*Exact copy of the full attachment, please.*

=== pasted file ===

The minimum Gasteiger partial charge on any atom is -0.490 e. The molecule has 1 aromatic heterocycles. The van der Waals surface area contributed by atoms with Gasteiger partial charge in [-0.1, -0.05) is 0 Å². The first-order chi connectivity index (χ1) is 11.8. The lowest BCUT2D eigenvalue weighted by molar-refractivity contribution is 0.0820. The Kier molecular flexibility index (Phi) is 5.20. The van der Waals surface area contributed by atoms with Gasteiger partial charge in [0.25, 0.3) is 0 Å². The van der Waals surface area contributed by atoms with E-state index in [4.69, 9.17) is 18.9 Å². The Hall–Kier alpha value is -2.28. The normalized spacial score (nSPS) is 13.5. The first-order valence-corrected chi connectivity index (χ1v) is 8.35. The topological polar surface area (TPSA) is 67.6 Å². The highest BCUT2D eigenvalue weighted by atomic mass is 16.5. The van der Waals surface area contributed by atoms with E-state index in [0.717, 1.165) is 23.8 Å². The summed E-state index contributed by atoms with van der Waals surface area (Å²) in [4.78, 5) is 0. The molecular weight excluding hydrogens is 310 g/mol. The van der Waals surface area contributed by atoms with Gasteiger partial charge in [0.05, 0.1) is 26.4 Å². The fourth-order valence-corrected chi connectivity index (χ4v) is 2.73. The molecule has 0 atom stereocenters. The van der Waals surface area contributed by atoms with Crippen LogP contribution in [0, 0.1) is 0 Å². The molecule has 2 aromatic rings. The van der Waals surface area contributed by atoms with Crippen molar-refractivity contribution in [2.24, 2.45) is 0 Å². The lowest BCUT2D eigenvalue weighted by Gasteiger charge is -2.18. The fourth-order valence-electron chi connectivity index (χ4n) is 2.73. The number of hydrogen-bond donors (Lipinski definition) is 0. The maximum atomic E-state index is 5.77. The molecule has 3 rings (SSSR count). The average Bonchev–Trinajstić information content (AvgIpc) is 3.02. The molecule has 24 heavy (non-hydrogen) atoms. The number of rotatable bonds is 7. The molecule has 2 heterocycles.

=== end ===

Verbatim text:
The minimum Gasteiger partial charge on any atom is -0.490 e. The molecule has 1 aromatic heterocycles. The van der Waals surface area contributed by atoms with Gasteiger partial charge in [-0.1, -0.05) is 0 Å². The first-order chi connectivity index (χ1) is 11.8. The lowest BCUT2D eigenvalue weighted by molar-refractivity contribution is 0.0820. The Kier molecular flexibility index (Phi) is 5.20. The van der Waals surface area contributed by atoms with Gasteiger partial charge in [0.25, 0.3) is 0 Å². The van der Waals surface area contributed by atoms with E-state index in [4.69, 9.17) is 18.9 Å². The Hall–Kier alpha value is -2.28. The normalized spacial score (nSPS) is 13.5. The first-order valence-corrected chi connectivity index (χ1v) is 8.35. The topological polar surface area (TPSA) is 67.6 Å². The highest BCUT2D eigenvalue weighted by atomic mass is 16.5. The van der Waals surface area contributed by atoms with E-state index in [0.717, 1.165) is 23.8 Å². The summed E-state index contributed by atoms with van der Waals surface area (Å²) in [4.78, 5) is 0. The molecular weight excluding hydrogens is 310 g/mol. The van der Waals surface area contributed by atoms with Gasteiger partial charge in [0.05, 0.1) is 26.4 Å². The fourth-order valence-corrected chi connectivity index (χ4v) is 2.73. The molecule has 0 atom stereocenters. The van der Waals surface area contributed by atoms with Crippen LogP contribution in [0, 0.1) is 0 Å². The molecule has 2 aromatic rings. The van der Waals surface area contributed by atoms with Crippen molar-refractivity contribution in [2.24, 2.45) is 0 Å². The lowest BCUT2D eigenvalue weighted by Gasteiger charge is -2.18. The fourth-order valence-electron chi connectivity index (χ4n) is 2.73. The number of hydrogen-bond donors (Lipinski definition) is 0. The maximum atomic E-state index is 5.77. The molecule has 3 rings (SSSR count). The average Bonchev–Trinajstić information content (AvgIpc) is 3.02. The molecule has 24 heavy (non-hydrogen) atoms. The number of rotatable bonds is 7. The molecule has 2 heterocycles.